When Adversity Strikes, Reach out to Help Others

When we face adversity, it’s easy to lose perspective and get consumed by our own situation. Sometimes, the depth of our pain or anxiety is well founded. Other times, we might be making more out of our plight than it deserves. (This can happen when we become self-absorbed.)

Whether or not that is the case, there’s a proven solution for working through loss and adversity that may surprise you. It comes through not solely focusing on our situation, but by seeking opportunities to help others. It is a total “win-win” proposition. In face, here’s the inspiring story of a courageous woman who did just that:

“A few years ago in a small rural town in Oregon, a teenage boy died in a drowning accident. In all likelihood his death could have been prevented if an ambulance and trained medical personnel had been available. However, this small town was too poor to afford these services.

The boy’s mother grieved for the loss of her son, but she also transformed her grief into a service to her community. While she could not regain her son, she worked to prevent a similar tragedy. This woman trained and became an Emergency Medical Technician. After completing her training she raised money to purchase an ambulance and trained volunteers to help her. It is estimated that this volunteer ambulance service has saved the lives of over 100 people that might have died, as her son did, due to a lack of emergency care. When interviewed, this woman said, ‘It’s easier to forget your own loss when you are busy helping others.’”*

If you’re experiencing a life trial, find a way to help others even less fortunate than you. This could be a community service opportunity, a mission trip, a visit to a soup kitchen, retirement home, or hospital, or helping a friend or neighbor in need. When you focus outside of yourself, amazing things can happen. One is that you may find your situation isn’t as troubling or bleak as you thought. Another is that you’ll experience the joy and satisfaction from helping others. You’ll begin to count your blessings, which are easy to forget when you face tough challenges. It also helps you forget your own problems for a while and gives you a completely new perspective (which, many times, is exactly what you need!). It might even turn into a new life mission—you just never know!

Can you describe the perspective you gain in your life when helping people less fortunate than yourself? Think about people you know right now who are experiencing adversity of some kind. How can you be a source of support or encouragement to them?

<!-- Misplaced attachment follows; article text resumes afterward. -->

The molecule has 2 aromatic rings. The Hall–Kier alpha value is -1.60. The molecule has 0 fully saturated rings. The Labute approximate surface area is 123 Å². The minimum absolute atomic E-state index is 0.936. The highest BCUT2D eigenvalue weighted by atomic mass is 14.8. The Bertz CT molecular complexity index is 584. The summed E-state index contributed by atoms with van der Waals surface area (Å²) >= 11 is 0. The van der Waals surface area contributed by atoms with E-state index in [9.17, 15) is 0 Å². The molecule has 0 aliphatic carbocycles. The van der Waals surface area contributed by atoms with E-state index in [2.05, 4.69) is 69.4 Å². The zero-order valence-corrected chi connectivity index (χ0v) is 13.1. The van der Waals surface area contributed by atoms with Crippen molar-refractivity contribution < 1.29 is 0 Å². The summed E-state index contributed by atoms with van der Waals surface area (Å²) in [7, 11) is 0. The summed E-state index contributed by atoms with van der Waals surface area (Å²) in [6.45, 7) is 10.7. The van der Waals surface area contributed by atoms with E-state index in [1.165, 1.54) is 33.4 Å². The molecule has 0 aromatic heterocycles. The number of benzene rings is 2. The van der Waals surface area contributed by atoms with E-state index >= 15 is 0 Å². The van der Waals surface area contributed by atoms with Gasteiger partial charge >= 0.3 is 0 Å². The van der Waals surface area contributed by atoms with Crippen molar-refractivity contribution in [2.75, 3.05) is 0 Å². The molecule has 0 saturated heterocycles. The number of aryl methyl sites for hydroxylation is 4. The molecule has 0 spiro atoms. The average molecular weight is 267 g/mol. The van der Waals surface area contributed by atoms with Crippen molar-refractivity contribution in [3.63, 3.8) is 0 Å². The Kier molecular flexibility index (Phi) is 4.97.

*Story excerpted from The Healing Power of Service, by Edward V. Brown, as shared on www.energizeinc.com.


When Helping Is Hurting: What NOT to Do for Your Kids

What parents don’t want their children to follow their dreams, land a solid job, have strong relationships and family, and enjoy a great life? We want them to be happy. We want them to be well-regarded by others. We want them to be successful.

But, here’s the rub. In a genuine effort to help our kids be happy and successful, there are some things we parents can do that are extremely counterproductive and actually work against our objectives.

Those who commonly work with young adults (e.g., teachers and administrators from high schools and universities, employers, etc.) report growing issues with this younger generation, four of which are particularly troubling: disrespect for authority, lack of social skills, apathy, and an entitlement mentality.  Guess where these particular issues generally originate–in the home! And, they are worsening, according to organizations receiving and trying to work with teens and young adults. The effects of media and culture aren’t helping either!

We can’t point the finger at anyone else on this one. It’s our job as parents to do our part and to help reverse this course, and the younger we can start with our kids, the better. From a parenting perspective, consider this scenario:

Say two-year old Joey is hungry.  Mom says, “Joey, do you want a banana or some grapes?” Joey doesn’t want a banana or grapes. Joey wants a mango. Mom tells Joey he needs to eat what is offered to him. He pitches a fit.  What does Mom do next?  She sends Dad out to the store to buy a mango.  Mom and Dad are happy because Joey’s happy.  Everybody’s happy, right? Wrong.

If this style of parenting continues throughout Joey’s life, as it does for many, what do you think Joey will grow up thinking?  How about:

–       he will always have choices

–       his happiness and satisfaction should be priorities to the people around him

–       he doesn’t have to comply with what he is told to do

–       Mom will always advocate for him to get his way and come out on top

–       other people are there to serve him, not the other way around

Granted, this scenario is overly simplistic, but here’s the point we want to make: Out of our desire to provide the best for our children (and keep them happy), some of our parenting methods may be contributing to their perception that the world revolves around them. If this is the case, they’re in for a rude awakening when they leave home and find that the world owes them nothing. And this is exactly what is happening—in astronomical proportions.